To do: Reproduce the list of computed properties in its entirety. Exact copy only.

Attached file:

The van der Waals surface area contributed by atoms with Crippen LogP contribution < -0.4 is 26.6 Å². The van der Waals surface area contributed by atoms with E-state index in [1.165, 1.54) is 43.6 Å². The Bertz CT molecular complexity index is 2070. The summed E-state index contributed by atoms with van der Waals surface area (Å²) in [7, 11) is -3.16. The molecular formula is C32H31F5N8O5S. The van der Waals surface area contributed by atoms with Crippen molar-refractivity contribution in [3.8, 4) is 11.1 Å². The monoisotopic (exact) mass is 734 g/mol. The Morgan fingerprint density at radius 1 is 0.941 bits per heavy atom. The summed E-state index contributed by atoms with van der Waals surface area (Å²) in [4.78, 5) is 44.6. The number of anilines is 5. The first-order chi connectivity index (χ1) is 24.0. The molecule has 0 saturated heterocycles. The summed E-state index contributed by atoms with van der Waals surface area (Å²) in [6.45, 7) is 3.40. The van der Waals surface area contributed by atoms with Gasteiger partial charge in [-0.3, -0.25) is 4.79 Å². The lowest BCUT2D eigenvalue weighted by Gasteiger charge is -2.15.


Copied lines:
The van der Waals surface area contributed by atoms with Crippen LogP contribution < -0.4 is 26.6 Å². The van der Waals surface area contributed by atoms with E-state index in [1.165, 1.54) is 43.6 Å². The Bertz CT molecular complexity index is 2070. The summed E-state index contributed by atoms with van der Waals surface area (Å²) in [7, 11) is -3.16. The molecular formula is C32H31F5N8O5S. The van der Waals surface area contributed by atoms with Crippen molar-refractivity contribution in [3.8, 4) is 11.1 Å². The monoisotopic (exact) mass is 734 g/mol. The Morgan fingerprint density at radius 1 is 0.941 bits per heavy atom. The summed E-state index contributed by atoms with van der Waals surface area (Å²) in [4.78, 5) is 44.6. The number of anilines is 5. The first-order chi connectivity index (χ1) is 24.0. The molecule has 0 saturated heterocycles. The summed E-state index contributed by atoms with van der Waals surface area (Å²) in [6.45, 7) is 3.40. The van der Waals surface area contributed by atoms with Gasteiger partial charge in [-0.3, -0.25) is 4.79 Å². The lowest BCUT2D eigenvalue weighted by Gasteiger charge is -2.15.